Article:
COOKE COUNTY, TX - School administrators from all over the county were in class today sharing ideas to better keep their students and campus safe.
They also worked together with first responders and law enforcement to plan for emergencies.
The Cooke County Emergency Management hosted a school emergency preparedness seminar Tuesday to help provide area schools officials with important information in case of emergencies.
"We wanted primarily school district leadership. So we had principals, superintendents, transportation directors, maintenance directors. All of the people they felt was going to be part of their team should a large incident occur on their school property," said Ray Fletcher, Cooke County Emergency Management Coordinator.
The National Weather Service presented information on severe weather readiness to help these schools prepare for incidents like the tornado in Moore, Oklahoma that destroyed the Plaza Towers Elementary School, killing six children.
The Sheriff's Office offered information on trends of violence and criminal events that have, or could affect local schools.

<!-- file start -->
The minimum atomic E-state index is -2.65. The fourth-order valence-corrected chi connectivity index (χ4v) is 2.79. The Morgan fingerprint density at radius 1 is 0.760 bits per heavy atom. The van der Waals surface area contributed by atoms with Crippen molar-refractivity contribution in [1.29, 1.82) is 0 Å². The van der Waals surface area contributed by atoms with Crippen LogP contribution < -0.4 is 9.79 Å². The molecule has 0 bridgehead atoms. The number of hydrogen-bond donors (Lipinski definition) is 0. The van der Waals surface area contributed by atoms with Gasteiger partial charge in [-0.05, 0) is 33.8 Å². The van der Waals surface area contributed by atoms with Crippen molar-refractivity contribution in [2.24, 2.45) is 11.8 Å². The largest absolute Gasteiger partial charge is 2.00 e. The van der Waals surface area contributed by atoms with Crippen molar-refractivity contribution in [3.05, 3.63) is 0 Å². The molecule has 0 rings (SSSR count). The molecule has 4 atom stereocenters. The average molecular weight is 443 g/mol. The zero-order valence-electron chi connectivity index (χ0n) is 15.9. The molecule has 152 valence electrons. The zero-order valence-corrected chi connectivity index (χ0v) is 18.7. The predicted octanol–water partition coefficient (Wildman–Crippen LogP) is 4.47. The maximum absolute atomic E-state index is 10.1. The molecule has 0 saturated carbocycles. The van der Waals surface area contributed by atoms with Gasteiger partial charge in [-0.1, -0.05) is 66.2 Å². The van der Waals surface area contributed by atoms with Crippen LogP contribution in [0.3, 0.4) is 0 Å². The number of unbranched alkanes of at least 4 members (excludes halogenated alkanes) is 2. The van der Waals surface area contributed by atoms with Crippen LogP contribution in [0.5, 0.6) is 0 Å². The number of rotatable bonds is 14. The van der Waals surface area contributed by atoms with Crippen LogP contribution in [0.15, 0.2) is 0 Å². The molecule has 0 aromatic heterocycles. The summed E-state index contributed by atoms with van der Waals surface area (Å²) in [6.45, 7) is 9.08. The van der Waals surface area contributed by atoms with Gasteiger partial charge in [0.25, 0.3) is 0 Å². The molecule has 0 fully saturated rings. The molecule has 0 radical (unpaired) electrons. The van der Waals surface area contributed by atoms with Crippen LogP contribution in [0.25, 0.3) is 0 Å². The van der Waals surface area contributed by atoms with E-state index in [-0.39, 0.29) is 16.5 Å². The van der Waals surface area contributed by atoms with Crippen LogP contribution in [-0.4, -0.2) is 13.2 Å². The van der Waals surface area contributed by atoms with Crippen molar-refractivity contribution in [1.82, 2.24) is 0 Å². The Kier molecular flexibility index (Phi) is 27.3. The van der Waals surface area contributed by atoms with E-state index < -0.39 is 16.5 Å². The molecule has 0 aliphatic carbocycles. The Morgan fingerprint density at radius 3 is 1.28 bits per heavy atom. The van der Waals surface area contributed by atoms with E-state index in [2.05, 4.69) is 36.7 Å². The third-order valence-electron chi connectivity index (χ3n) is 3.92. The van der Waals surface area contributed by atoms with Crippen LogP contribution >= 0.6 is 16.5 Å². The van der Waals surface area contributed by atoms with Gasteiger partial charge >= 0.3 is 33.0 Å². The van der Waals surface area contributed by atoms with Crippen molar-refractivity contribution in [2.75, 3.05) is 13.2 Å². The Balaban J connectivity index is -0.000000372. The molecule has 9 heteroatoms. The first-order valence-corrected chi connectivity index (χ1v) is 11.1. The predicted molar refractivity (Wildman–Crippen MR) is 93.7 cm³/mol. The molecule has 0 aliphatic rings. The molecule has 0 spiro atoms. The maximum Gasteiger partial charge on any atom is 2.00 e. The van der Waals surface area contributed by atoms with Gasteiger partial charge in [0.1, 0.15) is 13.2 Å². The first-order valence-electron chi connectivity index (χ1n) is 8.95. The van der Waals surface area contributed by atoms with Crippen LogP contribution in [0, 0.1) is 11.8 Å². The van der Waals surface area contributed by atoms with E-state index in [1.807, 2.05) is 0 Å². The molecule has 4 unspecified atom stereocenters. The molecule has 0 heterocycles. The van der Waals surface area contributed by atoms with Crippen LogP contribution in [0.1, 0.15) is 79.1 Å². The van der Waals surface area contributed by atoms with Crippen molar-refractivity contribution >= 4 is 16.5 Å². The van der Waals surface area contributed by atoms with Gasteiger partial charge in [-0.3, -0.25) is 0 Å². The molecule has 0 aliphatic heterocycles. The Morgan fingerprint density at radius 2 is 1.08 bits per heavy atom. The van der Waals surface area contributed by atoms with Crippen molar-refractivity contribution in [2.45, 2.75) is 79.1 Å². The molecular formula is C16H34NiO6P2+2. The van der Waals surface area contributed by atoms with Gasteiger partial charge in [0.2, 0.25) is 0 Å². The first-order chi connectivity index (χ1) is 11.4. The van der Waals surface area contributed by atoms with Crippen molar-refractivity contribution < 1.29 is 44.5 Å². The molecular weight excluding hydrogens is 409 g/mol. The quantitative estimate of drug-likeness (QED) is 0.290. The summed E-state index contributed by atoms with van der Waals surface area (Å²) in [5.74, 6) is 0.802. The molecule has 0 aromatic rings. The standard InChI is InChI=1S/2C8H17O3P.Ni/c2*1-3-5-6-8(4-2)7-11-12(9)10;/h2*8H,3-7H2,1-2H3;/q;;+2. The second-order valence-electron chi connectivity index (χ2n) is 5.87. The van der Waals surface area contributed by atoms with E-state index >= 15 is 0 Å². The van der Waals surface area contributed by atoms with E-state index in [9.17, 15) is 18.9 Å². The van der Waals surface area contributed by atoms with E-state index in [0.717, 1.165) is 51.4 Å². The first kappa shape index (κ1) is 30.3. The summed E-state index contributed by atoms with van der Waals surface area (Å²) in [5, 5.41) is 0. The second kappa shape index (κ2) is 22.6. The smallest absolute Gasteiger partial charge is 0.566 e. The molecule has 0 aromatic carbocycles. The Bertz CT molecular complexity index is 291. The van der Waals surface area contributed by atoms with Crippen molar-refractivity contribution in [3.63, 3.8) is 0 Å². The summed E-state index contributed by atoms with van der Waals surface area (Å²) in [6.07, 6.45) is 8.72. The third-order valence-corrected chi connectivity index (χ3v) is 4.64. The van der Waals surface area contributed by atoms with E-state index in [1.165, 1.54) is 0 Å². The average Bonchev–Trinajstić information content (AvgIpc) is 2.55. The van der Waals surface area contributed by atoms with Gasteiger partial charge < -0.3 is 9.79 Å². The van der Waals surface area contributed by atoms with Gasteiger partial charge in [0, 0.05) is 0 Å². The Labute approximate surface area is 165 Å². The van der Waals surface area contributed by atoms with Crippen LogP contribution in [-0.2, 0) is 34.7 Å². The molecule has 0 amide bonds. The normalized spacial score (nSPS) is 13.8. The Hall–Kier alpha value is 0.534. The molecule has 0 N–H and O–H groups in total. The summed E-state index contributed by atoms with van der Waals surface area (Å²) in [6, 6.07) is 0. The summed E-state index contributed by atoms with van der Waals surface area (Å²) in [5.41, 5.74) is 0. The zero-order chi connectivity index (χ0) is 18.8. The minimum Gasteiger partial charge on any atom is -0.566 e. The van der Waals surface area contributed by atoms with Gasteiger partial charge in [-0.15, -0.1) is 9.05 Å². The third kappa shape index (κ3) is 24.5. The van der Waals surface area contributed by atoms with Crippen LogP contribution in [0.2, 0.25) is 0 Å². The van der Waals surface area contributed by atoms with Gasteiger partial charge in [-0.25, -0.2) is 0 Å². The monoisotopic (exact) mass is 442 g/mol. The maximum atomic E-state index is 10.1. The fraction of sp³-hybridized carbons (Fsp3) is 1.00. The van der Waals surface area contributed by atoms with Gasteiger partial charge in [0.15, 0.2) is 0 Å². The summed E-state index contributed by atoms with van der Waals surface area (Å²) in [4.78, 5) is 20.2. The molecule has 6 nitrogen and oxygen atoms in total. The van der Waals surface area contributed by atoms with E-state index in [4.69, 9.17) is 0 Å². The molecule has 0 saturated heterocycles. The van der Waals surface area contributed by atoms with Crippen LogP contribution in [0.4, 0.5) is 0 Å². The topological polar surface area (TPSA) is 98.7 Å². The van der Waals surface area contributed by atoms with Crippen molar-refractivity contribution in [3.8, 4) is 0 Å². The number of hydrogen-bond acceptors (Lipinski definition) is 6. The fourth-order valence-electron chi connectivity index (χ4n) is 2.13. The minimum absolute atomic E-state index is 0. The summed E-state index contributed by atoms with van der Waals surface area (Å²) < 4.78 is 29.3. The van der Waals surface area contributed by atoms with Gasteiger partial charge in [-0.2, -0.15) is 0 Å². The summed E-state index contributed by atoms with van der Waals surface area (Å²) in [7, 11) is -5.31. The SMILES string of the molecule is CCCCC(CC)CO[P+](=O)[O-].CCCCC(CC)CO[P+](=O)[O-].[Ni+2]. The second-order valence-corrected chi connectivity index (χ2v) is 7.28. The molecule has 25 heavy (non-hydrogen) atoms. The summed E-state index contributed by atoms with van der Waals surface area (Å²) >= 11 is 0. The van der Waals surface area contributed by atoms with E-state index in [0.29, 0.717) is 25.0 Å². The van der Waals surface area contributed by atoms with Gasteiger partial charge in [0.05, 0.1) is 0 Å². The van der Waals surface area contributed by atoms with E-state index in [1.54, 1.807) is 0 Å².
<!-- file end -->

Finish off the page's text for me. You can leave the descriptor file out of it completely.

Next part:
The State Health Services provided up to date instruction on how school administrators should handle potential disease outbreaks and medical conditions.
"Our goal was to put them in touch with each other resources as well as those outside resources that can help them before and after a disaster and even during the recovery process," said Fletcher.
The administrators present said they'll take away some important lessons from the preparedness seminar that will benefit not only the students, but the entire community.
"I've also been able to reflect on the things learned here today that there are some other issues that I need to go back and look at and make sure our procedures are correct or some things that we need to tweak a little bit to make sure our kids are safe," said Matt Davenport, superintendent for Walnut Bend I.S.D.
"I feel like the kids in my care, the parents bring them there to me and I'm just like their parent when they're gone. If it were my child, I would do all I could for it, so that's what I'm going to do for these," said Sandy Knabe, director of Claude Jones daycare.